In its second year, the Deep Roots Mountain Revival is all about the music.

It’s no secret there were problems with the music festival that formerly occupied Marvin’s Mountaintop in Masontown. The crowds were huge, but not always in a fun way. Traffic jams caused headaches for locals. Rowdy festival-goers kept police busy.

But the root of all those problems, at least in C.J. Ryan’s estimation, was that the festival lost focus. It became more about partying than it was about music. So when Ryan launched his own event—the Deep Roots Mountain Revival—at Marvin’s Mountaintop last year, he resolved not to make the same mistake. “We’re a family-friendly event you can bring your kids to,” he says. “It keeps the focus on the music and things that are positive.”

Ryan has been a passionate music fan for years. He started going to concerts as a young man, but his love for live music really took off when he discovered the festival circuit, hitting up events like the Jerry Garcia Birthday Bash and the Recipe Family Cookout in Terra Alta, Bonnaroo Music + Arts Festival in Tennessee, and the early years of All Good in Masontown. He liked being able to see dozens of bands on the same bill and the experience of camping out on the festival grounds. “For some people it’s a lifestyle, not just a scene. And apparently I’m one of them now,” he says with a laugh.

It wasn’t long before being an audience member wasn’t enough for Ryan. He started holding mini-festivals in his backyard—he built a stage, booked bands from surrounding states, and invited friends to camp out for the weekend. Then he and his sister bought P.J. Kelly’s in Clarksburg. “I didn’t get into it to be in the bar business. I got into it to be in the music business,” he says. Ryan hosted live music four or five days a week, often booking well-known touring bands like Sister Sparrow & The Dirty Birds, Yarn, and The Reverend Peyton’s Big Damn Band.

They sold the bar after a few years, but the experience gave Ryan a lot of contacts and fueled his passion for live music. He wanted to do something bigger. So, in January 2016, he decided to go after his longtime dream of running an honest-to-goodness music festival. And he gave himself nine months to do it. “It was either ambitious or stupid,” he says.

Ryan figured it was the right time, both personally and professionally. In the previous few years he’d gotten married, had two kids, built a house and moved into it, and sold two companies. He was ready for the Next Big Thing. Plus, it had been five years since All Good left Masontown, so Ryan figured locals wouldn’t associate his new festival with the one that had caused so much bad blood.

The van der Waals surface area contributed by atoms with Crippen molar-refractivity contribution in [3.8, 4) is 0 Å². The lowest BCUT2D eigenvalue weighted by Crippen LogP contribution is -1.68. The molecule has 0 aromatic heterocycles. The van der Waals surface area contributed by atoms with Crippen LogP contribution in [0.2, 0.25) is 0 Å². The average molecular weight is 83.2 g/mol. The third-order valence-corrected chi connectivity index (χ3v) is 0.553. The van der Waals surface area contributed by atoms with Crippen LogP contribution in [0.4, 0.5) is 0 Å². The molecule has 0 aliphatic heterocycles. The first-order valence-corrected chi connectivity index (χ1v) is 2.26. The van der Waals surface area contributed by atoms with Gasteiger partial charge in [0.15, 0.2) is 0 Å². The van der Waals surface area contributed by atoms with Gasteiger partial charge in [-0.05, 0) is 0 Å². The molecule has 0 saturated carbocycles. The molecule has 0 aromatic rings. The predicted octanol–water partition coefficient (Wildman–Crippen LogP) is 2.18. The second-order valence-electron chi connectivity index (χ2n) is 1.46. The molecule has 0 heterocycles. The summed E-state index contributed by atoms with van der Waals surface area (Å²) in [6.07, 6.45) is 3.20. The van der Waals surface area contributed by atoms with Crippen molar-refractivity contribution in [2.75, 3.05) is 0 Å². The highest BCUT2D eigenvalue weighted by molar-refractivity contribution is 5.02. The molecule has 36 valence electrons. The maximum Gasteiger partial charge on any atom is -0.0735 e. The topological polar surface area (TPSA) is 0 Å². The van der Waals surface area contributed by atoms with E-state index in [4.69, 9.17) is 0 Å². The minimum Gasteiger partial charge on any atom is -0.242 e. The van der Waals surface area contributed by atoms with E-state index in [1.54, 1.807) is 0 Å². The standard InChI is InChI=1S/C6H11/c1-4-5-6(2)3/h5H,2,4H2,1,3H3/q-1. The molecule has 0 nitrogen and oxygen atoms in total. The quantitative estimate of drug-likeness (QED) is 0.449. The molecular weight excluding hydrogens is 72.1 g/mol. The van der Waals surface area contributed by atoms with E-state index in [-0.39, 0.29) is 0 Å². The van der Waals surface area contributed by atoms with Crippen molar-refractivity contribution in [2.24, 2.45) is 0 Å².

He began booking bands. “We were trying to do this blend of bluegrass and traditional country,” Ryan says. “We felt it was a void out there in the music festival scene.” In 2016, he wound up with an impressive lineup for a first-time festival, including newgrass bands like Greensky Bluegrass and Leftover Salmon, neo-traditional country acts like Shooter Jennings and Jamey Johnson, and renowned country/bluegrass figures including David Grisman, Ricky Skaggs, and Marty Stuart.

The lineup for 2017’s festival, scheduled for July 20–22, is just as impressive, with appearances by mandolin master Sam Bush, Americana songstress Brandi Carlile, the genre-bending Yonder Mountain String Band, Grammy-winning bluegrass band The Steeldrivers, and indie rock weirdos Dr. Dog, to name a few. And just like last year, 2017’s bill also includes lots of West Virginia artists. “That was extremely important for me,” Ryan says. “Any of the big festivals that were out there, that was never their priority. West Virginia bands had to beg to get into a festival like that. We wanted to make sure we were representing our state.”

Ryan tapped bands to represent all areas of the state, including The Woodshedders of Shepherdstown, Matt Mullins & The Bringdowns from Beckley, Qiet from Charleston, the Poor Taters from Princeton, and East Kentucky’s Tyler Childers, adopted son of Huntington’s music scene. “We’re not just throwing them on there because they’re from West Virginia. We’re throwing them on there because they’re talented musicians from West Virginia,” Ryan says.

He wants to build out the West Virginia connection in other ways, too. This year’s festival will feature workshops on traditional Appalachian music, including clawhammer banjo and flatpicking guitar. There will be an old-timey jam session, so amateur musicians can be part of the entertainment, and possibly a big square dance, too. Ryan is also bringing in 10 West Virginia-based visual artists to set up displays and provide workshops.

Local food vendors will be on hand to feed hungry music fans, and Jo’s Globe Distributing of Morgantown and Thomas’ Mountain State Brewing Co. will provide craft brews. And unlike other events where children’s activities are an afterthought, Ryan’s wife, Bri, has put together a list that might make adult attendees jealous, including yoga, instrument making, nature hikes, and inflatables.

But, true to Ryan’s original plans, Deep Roots’ focus is still mainly on the music. He’s looking forward to hearing headliners Carlile and Bush, but he’s also excited to showcase up-and-coming acts like JJ Grey & Mofro and White Denim. “My favorite thing about going to a festival is when I discover a new band that really gets me excited.” He’s happy to provide that opportunity to his fellow fans.